Each company which is planning or negotiating M&A transaction with its competitor, especially in a form of a takeover of a competitor, should be aware that such transaction is a subject to the antitrust regulation unless parties are below the market shares limits regulated by the domestic antitrust law. Conducting a pre-closing due diligence or planning other activities in order to merge with the competitor while getting full access to its documents and data may be recognized by antitrust office as violations of antitrust law.
One of the most important rule towards M&A transactions from the antitrust law point of view is an obligation of the competitors (who are under M&A proceedings) to remain competitors until closing of M&A procedure. It means that merging parties should refrain from sharing any sensitive information concerning their business until obtaining M&A control clearance from the antitrust office. Such an exchange of competitively sensitive data and information between merging parties before the closing of M&A transaction may raise so called “gun-jumping” concerns and serious antitrust issues.
What is a definition of “gun-jumping”?
Under antitrust laws a notion of “gun-jumping” is described as an unlawful pre-merger coordination actions between the merging parties as sharing competitively sensitive information about each of the party involved in M&A transaction. It could take the form of pre-merger exchange of information concerning, in particular:
- prices level and prices policy,
- terms and conditions of the agreements concluded with the competitors business parties, or
- production plans,
which contain competitively sensitive information which, while in the hands of the competitors, may harm the competition in the market. Such a pre-merger coordination between the competitors who are under M&A transaction may be found against the antitrust law and result in enforcement action against the competitors which violated gun-jumping prohibitions. Currently, the number of enforcement actions against such merging competitors has increased significantly throughout the EU and in US and should not be ignored while planning M&A transaction.
Usually there are two basic types of competitors’ coordination activities which might be found gun-jumping:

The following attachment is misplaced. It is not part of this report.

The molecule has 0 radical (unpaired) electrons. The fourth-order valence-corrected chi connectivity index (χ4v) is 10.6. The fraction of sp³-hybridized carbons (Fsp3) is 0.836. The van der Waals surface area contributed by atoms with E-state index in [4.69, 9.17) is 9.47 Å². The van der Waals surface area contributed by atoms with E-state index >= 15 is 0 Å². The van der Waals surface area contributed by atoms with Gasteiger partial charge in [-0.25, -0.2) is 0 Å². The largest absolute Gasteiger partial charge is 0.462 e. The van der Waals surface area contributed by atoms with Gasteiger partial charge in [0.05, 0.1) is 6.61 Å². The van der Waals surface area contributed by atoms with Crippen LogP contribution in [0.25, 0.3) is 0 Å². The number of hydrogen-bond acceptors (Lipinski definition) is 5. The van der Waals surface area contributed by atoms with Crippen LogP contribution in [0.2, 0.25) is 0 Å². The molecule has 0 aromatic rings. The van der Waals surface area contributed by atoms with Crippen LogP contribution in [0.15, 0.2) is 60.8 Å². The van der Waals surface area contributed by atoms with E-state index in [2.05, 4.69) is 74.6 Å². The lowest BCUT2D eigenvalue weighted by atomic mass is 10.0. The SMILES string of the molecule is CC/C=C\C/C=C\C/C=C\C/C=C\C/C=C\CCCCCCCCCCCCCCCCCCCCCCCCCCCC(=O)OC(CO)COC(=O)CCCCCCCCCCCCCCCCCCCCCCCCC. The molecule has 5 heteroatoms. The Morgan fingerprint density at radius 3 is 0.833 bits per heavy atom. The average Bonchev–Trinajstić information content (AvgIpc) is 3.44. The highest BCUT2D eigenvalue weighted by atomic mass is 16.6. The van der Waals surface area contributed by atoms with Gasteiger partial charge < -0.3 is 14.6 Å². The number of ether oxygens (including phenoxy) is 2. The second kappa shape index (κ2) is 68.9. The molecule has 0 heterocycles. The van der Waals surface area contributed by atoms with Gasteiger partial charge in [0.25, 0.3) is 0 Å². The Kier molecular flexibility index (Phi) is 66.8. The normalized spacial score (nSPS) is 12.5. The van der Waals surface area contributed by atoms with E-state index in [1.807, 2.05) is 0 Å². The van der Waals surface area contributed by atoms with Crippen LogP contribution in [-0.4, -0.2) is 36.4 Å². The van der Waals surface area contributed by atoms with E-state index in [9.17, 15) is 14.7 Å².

- taking control over the acquired company in advance of closing M&A transaction with access to the sensitive information and data, or
- disclosing competitively sensitive information (like prices or production plans) in advance of closing M&A transaction.
Both types of conduct are very likely to be recognized as the violation of antitrust law and may result in enforcement actions. The threat is real. We are facing an increase of the antitrust authorities’ activity in this respect in Poland as well as in other European jurisdictions. Therefore, the information sharing and information planning should be well-considered and planned in advance with the lawyers.
What does it means for M&A transaction?
The above-mentioned means that until the M&A transaction between the competitors is formally closed (the control clearance is granted), the parties of the transaction should:
- refrain from sharing antitrust sensitive information,
- remain independent companies running independent businesses,
- refrain from coordinating competitive conduct of market actions,
- refrain from consolidating their activities and business policies.
The gun-jumping prohibitions do not mean that the competitors under M&A transaction cannot exchange any information concerning their business activity. Naturally, certain information needs to be disclosed to plan and control steps of the transaction and integrate business activity of the entity which will run after closing of M&A transaction. Therefore, any consultations or exchange of information between the merging parties should be controlled any carefully considered by their legal advisors to avoid antitrust risks and potential enforcement actions while planning and closing the M&A transaction. One of the solution, especially in case of a takeover of a competitor by its competitor, is to give access to the competitively sensitive information concerning the acquired competitor only to the external advisors who are not allowed to pass this sensitive information on the acquirer.